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Back-to-School time can be stressful for anyone. However, as a homeschool mom, you have to plan everything for your child. You are the teacher, administrator, counselor, and parent. When non-homeschooling families are getting ready to go back to school, they only have to worry about making sure their child has what he/she needs for the year.
This year, as you are preparing your homeschool for the year, be confident. It doesn’t matter if this is your first year or your 10th year. Remind yourself that you are doing what you feel is best for your children and your family. You know what you are doing, and you will do it to the best of your ability this year. Have confidence in yourself.
Plan for Back-to-School Success
If you decided, as I did, to homeschool your children after they have attended public schools, you know how we always try to set up our children for success at the beginning of the school year.
It’s no different in homeschooling. Back to school preparations are the same except you probably don’t have to get 12 sticks of glue to take in on the first day. You can use what you have left over from last year, but be sure to buy more before the sticks run out.
Research Homeschooling Laws
If this is your first year as a homeschool mom, you are probably overwhelmed. One thing you need to be sure you know is how to legally homeschool in your state.
I live in NC. Our requirements are simple–register, attend 180 days out of 9 months of the year, keep attendance records, and administer a test once a year (after your child turns 7). We have to keep those things on file in case someone from the state asks to see them, but we have the right to decline to show them.
However, there are other states where the homeschooling requirements are more strict.
You can head here to see a list of homeschooling requirements by state.
If you have more questions, check out HSLDA (Home School Legal Defense Association) for more information.
Set Goals and Objectives
Depending on the age of your child(ren), you may have to do this alone or with your spouse. As your children get older, they will be able to help you set these back-to-school goals.
These do not have to be academic goals, but they can be.
Questions to Consider for Goal Setting
- What specific academic subjects do I want to focus on?
- Are there any specific skills or areas of knowledge I want my child to develop?
- How do my child’s interests and learning style influence the goals I set?
- Are there any educational standards or requirements I need to consider?
- What are my expectations for my child’s academic progress and achievements?
- Do I want to incorporate any values or character development goals into our homeschooling?
- How will I assess and measure my child’s progress towards these goals?
- Are there any external factors or opportunities, such as competitions or field trips, that I want to consider in my goals?
- How can I ensure a well-rounded education that includes not only academics but also social, emotional, and physical development?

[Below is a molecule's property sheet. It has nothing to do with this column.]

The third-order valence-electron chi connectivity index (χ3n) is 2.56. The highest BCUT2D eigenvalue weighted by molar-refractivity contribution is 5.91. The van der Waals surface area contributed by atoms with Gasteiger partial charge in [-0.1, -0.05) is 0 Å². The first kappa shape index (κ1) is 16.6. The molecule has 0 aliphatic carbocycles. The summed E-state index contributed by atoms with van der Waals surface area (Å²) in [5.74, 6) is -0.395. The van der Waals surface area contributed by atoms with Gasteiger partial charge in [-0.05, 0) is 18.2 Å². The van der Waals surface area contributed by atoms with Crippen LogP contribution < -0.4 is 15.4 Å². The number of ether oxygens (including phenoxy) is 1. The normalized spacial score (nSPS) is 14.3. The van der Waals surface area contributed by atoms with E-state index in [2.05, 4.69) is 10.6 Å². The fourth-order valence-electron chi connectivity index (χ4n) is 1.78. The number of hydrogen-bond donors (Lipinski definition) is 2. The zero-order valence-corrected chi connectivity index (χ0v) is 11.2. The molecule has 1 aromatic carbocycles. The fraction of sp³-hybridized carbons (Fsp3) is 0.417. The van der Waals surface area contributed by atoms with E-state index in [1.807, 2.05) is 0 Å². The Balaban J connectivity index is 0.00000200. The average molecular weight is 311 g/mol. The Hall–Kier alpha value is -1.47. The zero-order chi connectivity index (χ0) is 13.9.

You do not need a long list of goals and objectives for the year. Pick 3-4 things to focus on for the school year.
Create a Schedule
Grab a planner and sit down in a comfy spot to do this. You might be here for a while. You need to establish monthly, weekly, and daily schedules. Just know that they will change. That flexibility is one of the best reasons to homeschool. This plan is only a preliminary one, you will have to revisit each one to make changes as they arise.
Here is a (shameless plug) for you to grab one of my 12-month undated planners. I created it for busy moms like you who need to be able to get to everything in one planner. Since it is undated, you can start it now whenever you want to. It also has a habit tracker for each month and notes pages to help you stay organized.
Think about things like doctor’s appointments, classes, or meetings that you attend on a weekly or monthly basis. Put those on your monthly calendar. In fact, everything you have to do in the month should be on this calendar. That way you have it at a glance.
Go to the pages for the weeks. Put in anything you already know will be there. For example, does your daughter have soccer practice on Tuesdays? Does your son have gymnastics on Thursdays? Be sure to include those on the monthly and weekly schedules. You don’t want to forget to be there.
As you are thinking about back to school time, think about how you want your days to go. Do you want to get up early and be finished by lunch? Would you prefer to let the kids sleep in so that you have time for yourself in the mornings?
Develop a plan for how you want your homeschool day to progress. Set times for studying, taking breaks, moving around, and doing extracurricular activities.
Organize Your Space
In just a minute, we will talk about getting your supplies together for homeschooling. To prepare to go back to school, you need to ensure that your homeschooling space is organized. Can you get to everything you need? Is there stuff missing? If so, make a list to get in the gathering essentials phase of planning.
Choose the Right Curriculum
Over the past few months, I have written several homeschooling posts. It’s what’s been on my heart recently. I hope that they have been helpful.
One of those posts is about homeschooling essentials, and curriculum is essential. Just know that you don’t have to use an all-in-one curriculum. You can pick and choose what you use for your child.
For my daughter’s English classes, her first two years of high school–we only homeschooled for high school–I developed her curriculum. I am a licensed high school English teacher.
For math, science, and other subjects, we got the materials from other places. Some of what we used was free online, but other parts we had to purchase. I don’t think I purchased anything brand new.
If you need help with the curriculum, let me know. I would love to help you. Head over to Instagram and send me a DM. Planning and advising curriculum are some of my favorite things to do. I’m actually helping a friend get her daughter ready to homeschool this year.